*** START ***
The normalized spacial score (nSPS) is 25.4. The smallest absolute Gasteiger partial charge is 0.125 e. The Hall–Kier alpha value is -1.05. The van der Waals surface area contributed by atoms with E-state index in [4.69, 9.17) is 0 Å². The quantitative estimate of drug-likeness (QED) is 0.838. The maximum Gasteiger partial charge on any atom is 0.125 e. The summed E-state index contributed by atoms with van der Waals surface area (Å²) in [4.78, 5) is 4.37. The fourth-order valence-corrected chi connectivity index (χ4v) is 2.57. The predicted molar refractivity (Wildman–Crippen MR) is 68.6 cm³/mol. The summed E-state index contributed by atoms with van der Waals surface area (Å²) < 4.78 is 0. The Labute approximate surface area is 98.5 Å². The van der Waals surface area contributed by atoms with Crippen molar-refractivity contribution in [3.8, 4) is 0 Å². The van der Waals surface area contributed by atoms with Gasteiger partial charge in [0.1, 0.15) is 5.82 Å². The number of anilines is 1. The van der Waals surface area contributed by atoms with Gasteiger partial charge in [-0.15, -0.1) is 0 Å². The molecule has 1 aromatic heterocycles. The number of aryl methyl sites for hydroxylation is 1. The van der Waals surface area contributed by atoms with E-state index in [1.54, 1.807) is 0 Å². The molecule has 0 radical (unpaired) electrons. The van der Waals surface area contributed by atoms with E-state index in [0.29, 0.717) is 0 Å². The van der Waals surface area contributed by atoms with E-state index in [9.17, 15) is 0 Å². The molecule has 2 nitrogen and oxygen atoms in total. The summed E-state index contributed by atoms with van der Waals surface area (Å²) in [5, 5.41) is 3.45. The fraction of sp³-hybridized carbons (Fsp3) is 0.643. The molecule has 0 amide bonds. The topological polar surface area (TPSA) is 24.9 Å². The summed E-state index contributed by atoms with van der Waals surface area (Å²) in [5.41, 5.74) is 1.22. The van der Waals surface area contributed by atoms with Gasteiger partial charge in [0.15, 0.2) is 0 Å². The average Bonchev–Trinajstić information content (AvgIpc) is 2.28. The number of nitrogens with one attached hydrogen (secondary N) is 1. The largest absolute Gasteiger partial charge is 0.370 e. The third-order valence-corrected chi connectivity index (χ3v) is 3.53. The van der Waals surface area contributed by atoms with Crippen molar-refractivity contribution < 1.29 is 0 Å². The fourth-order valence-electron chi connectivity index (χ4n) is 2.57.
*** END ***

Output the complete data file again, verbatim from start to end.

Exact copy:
The normalized spacial score (nSPS) is 25.4. The smallest absolute Gasteiger partial charge is 0.125 e. The Hall–Kier alpha value is -1.05. The van der Waals surface area contributed by atoms with E-state index in [4.69, 9.17) is 0 Å². The quantitative estimate of drug-likeness (QED) is 0.838. The maximum Gasteiger partial charge on any atom is 0.125 e. The summed E-state index contributed by atoms with van der Waals surface area (Å²) in [4.78, 5) is 4.37. The fourth-order valence-corrected chi connectivity index (χ4v) is 2.57. The predicted molar refractivity (Wildman–Crippen MR) is 68.6 cm³/mol. The summed E-state index contributed by atoms with van der Waals surface area (Å²) < 4.78 is 0. The Labute approximate surface area is 98.5 Å². The van der Waals surface area contributed by atoms with Crippen molar-refractivity contribution in [3.8, 4) is 0 Å². The van der Waals surface area contributed by atoms with Gasteiger partial charge in [0.1, 0.15) is 5.82 Å². The number of anilines is 1. The van der Waals surface area contributed by atoms with Gasteiger partial charge in [-0.15, -0.1) is 0 Å². The molecule has 1 aromatic heterocycles. The number of aryl methyl sites for hydroxylation is 1. The van der Waals surface area contributed by atoms with E-state index in [1.54, 1.807) is 0 Å². The molecule has 0 radical (unpaired) electrons. The van der Waals surface area contributed by atoms with E-state index in [0.29, 0.717) is 0 Å². The van der Waals surface area contributed by atoms with E-state index in [9.17, 15) is 0 Å². The molecule has 2 nitrogen and oxygen atoms in total. The summed E-state index contributed by atoms with van der Waals surface area (Å²) in [5, 5.41) is 3.45. The fraction of sp³-hybridized carbons (Fsp3) is 0.643. The molecule has 0 amide bonds. The topological polar surface area (TPSA) is 24.9 Å². The summed E-state index contributed by atoms with van der Waals surface area (Å²) in [5.41, 5.74) is 1.22. The van der Waals surface area contributed by atoms with Gasteiger partial charge in [0.15, 0.2) is 0 Å². The average Bonchev–Trinajstić information content (AvgIpc) is 2.28. The number of nitrogens with one attached hydrogen (secondary N) is 1. The largest absolute Gasteiger partial charge is 0.370 e. The third-order valence-corrected chi connectivity index (χ3v) is 3.53. The van der Waals surface area contributed by atoms with Crippen molar-refractivity contribution < 1.29 is 0 Å². The fourth-order valence-electron chi connectivity index (χ4n) is 2.57.